• The USA is 6-0-0 all-time against Portugal with four of those six meetings taking place at the Algarve Cup, but four of those meetings took place in the 1990s and the teams have not met since 2001, a 2-0 U.S. victory in Silves, Portugal.
  • The two other matches between the USA and Portugal were played in Florida in January of 1999, the latter of which featured Michelle Akers’ 100th career goal.
  • Between 1994 and 2015, the USA played 79 matches at twenty Algarve Cup tournaments, all held on the southern coast of Portugal, but this will be the USA’s first game in the capital of Lisbon.


  • Portugal head coach Francisco Neto called 23 players for matches over these FIFA dates which will feature the game against the USA as well as games against Wales on Nov. 10 and 13, all in Portugal.
  • Portugal has had a quality year, splitting a two-game series with Ireland in January, winning 1-0 and losing 3-1, finishing third out of 12 teams at its own Algarve Cup in March, and finishing second at a tournament in China after 0-0 ties with Finland and China PR and a 4-1 victory against Thailand.
  • At the Algarve Cup, Portugal defeated China PR, 2-1, on goals from Carolina Mendes and Carole Costa, tied Australia 0-0 and then beat Norway, 2-0, on goals from Claudia Neto and Diana Silva. In the Third-Place match played in terrible weather conditions, Portugal defeated Australia (which is currently ranked sixth in the world) by a 2-1 score on goals from Nadia Gomes, who played with the Orlando Pride last season, and Vanessa Marques.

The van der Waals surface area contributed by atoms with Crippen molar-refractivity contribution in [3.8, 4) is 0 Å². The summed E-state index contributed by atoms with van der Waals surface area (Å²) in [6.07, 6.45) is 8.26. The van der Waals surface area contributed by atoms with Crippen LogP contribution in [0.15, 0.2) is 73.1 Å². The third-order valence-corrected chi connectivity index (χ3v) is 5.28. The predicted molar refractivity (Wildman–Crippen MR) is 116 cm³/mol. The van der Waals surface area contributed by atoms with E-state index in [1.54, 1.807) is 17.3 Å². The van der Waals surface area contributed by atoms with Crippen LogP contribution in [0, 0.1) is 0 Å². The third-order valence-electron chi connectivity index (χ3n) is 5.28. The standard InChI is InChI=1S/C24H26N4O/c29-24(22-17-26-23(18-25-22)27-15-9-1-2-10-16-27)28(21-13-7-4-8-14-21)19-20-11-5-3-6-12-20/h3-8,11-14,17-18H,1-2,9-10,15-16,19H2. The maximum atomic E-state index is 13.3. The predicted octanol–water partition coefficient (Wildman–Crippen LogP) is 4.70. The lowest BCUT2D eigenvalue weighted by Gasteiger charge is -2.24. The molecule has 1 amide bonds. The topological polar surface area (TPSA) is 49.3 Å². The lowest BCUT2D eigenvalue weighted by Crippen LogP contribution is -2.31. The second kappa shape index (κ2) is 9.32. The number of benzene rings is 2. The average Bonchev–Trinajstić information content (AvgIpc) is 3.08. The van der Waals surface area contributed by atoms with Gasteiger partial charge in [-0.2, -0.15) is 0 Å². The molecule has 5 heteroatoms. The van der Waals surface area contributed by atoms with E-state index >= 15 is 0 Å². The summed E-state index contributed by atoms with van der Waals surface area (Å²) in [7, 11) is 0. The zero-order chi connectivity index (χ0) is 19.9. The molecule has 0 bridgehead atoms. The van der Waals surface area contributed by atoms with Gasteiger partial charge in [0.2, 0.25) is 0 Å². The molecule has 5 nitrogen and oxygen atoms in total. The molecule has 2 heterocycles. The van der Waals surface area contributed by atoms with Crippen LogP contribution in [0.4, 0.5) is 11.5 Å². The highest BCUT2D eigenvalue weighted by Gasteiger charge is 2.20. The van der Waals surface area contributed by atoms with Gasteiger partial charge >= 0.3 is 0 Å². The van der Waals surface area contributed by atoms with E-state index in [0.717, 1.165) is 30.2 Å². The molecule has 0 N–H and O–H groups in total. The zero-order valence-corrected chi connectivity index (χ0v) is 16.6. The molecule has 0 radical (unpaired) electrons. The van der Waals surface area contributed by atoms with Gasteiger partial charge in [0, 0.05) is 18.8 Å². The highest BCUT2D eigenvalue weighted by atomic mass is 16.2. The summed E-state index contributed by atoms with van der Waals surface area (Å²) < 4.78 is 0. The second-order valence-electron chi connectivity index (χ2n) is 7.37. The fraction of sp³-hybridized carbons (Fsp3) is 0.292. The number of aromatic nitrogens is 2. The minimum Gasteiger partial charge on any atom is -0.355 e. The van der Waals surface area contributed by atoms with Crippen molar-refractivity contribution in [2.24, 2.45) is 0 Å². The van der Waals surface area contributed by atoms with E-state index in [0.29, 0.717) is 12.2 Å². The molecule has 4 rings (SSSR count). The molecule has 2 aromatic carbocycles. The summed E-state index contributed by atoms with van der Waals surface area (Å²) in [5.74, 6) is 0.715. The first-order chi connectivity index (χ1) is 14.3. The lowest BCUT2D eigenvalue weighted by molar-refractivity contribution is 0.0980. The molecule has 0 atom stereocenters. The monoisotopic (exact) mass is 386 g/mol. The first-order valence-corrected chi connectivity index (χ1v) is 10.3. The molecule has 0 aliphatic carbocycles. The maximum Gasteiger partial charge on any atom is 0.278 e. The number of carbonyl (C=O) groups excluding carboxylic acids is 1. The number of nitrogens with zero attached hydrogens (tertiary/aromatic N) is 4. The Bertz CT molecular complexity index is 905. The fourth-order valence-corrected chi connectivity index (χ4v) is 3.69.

• Since a 3-0 defeat to Italy in June, Portugal has won three, lost zero and record three draws, out-scoring opponents 17-3 in that span.
  • More than 47% of the 17 goals Portugal has scored in their last six games have come from
  • Carolina Mendes (four, including a hat trick against Thailand on Oct. 6th) and Diana Silva (four).
  • Three players are new to the squad in Telma Encarnação, Ana Santos and Monique Gonçalves, who hails from Warren, N.J. and played college soccer at U.S. legend Christie Rampone’s alma mater, Monmouth University.
  • Portugal did not qualify for the next summer’s World Cup, finishing third in UEFA Group 6 behind World Cup qualifier Italy and second-place finisher Belgium, which earned a playoff spot (but fell to Switzerland in its semifinal series), and is using these games to prepare of 2021 European Championship qualification, which begins in September of next year.
  • Said Neto: “These three matches with the United States and Wales are very important, as all are until the start of qualifying for the Euro 2021. This is the time to evaluate the players, the training and the games, in order to be strong for the qualifying phase.”
  • While the Portuguese did not earn a berth to France, they had a solid end to its qualifying campaign in 2018, drawing Belgium 1-1, falling to Italy, 3-0, drawing Romania 1-1 and defeating Moldova 7-0 and Romania 5-1.
  • Diana Silva led Portugal in scoring during the qualifying campaign with five goals while Vanessa Mahlo had four.
  • Carole Costa, Ana Leite, Carolina Mendes, Andreia Norton and Dolores Silva had two each.
  • As proof of the growth of women’s soccer in Portugal, there are five players on the roster playing outside the country, two in Germany, two in Spain and one in Italy.
  • The remainder of the roster is spread across six Portuguese clubs, including eight players who play for Sporting and five for SC Braga.